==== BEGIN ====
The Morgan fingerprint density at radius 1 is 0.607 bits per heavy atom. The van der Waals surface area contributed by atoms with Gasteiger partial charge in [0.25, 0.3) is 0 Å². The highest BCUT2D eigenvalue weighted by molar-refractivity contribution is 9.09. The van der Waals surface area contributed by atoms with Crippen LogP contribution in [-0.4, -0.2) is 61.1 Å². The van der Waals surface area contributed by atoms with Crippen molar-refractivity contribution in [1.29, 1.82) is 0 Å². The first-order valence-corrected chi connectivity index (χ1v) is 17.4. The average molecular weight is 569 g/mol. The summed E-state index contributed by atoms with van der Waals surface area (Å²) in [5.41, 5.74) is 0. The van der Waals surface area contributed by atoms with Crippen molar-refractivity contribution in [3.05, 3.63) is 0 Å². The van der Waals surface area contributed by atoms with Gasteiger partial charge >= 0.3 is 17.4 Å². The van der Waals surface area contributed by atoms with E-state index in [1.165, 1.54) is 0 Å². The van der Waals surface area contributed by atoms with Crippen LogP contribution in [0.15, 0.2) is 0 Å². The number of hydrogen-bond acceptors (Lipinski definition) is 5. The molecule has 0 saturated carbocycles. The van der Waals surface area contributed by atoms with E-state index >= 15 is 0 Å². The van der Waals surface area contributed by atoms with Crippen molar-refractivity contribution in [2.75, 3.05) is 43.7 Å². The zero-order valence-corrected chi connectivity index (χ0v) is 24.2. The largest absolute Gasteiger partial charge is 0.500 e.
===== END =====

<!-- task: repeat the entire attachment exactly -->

The Morgan fingerprint density at radius 1 is 0.607 bits per heavy atom. The van der Waals surface area contributed by atoms with Gasteiger partial charge in [0.25, 0.3) is 0 Å². The highest BCUT2D eigenvalue weighted by molar-refractivity contribution is 9.09. The van der Waals surface area contributed by atoms with Crippen LogP contribution in [-0.4, -0.2) is 61.1 Å². The van der Waals surface area contributed by atoms with Crippen molar-refractivity contribution in [1.29, 1.82) is 0 Å². The first-order valence-corrected chi connectivity index (χ1v) is 17.4. The average molecular weight is 569 g/mol. The summed E-state index contributed by atoms with van der Waals surface area (Å²) in [5.41, 5.74) is 0. The van der Waals surface area contributed by atoms with Crippen molar-refractivity contribution in [3.05, 3.63) is 0 Å². The van der Waals surface area contributed by atoms with Gasteiger partial charge >= 0.3 is 17.4 Å². The van der Waals surface area contributed by atoms with E-state index in [1.165, 1.54) is 0 Å². The van der Waals surface area contributed by atoms with Crippen LogP contribution in [0.15, 0.2) is 0 Å². The number of hydrogen-bond acceptors (Lipinski definition) is 5. The molecule has 0 saturated carbocycles. The van der Waals surface area contributed by atoms with E-state index >= 15 is 0 Å². The van der Waals surface area contributed by atoms with Crippen molar-refractivity contribution in [2.75, 3.05) is 43.7 Å². The zero-order valence-corrected chi connectivity index (χ0v) is 24.2. The largest absolute Gasteiger partial charge is 0.500 e.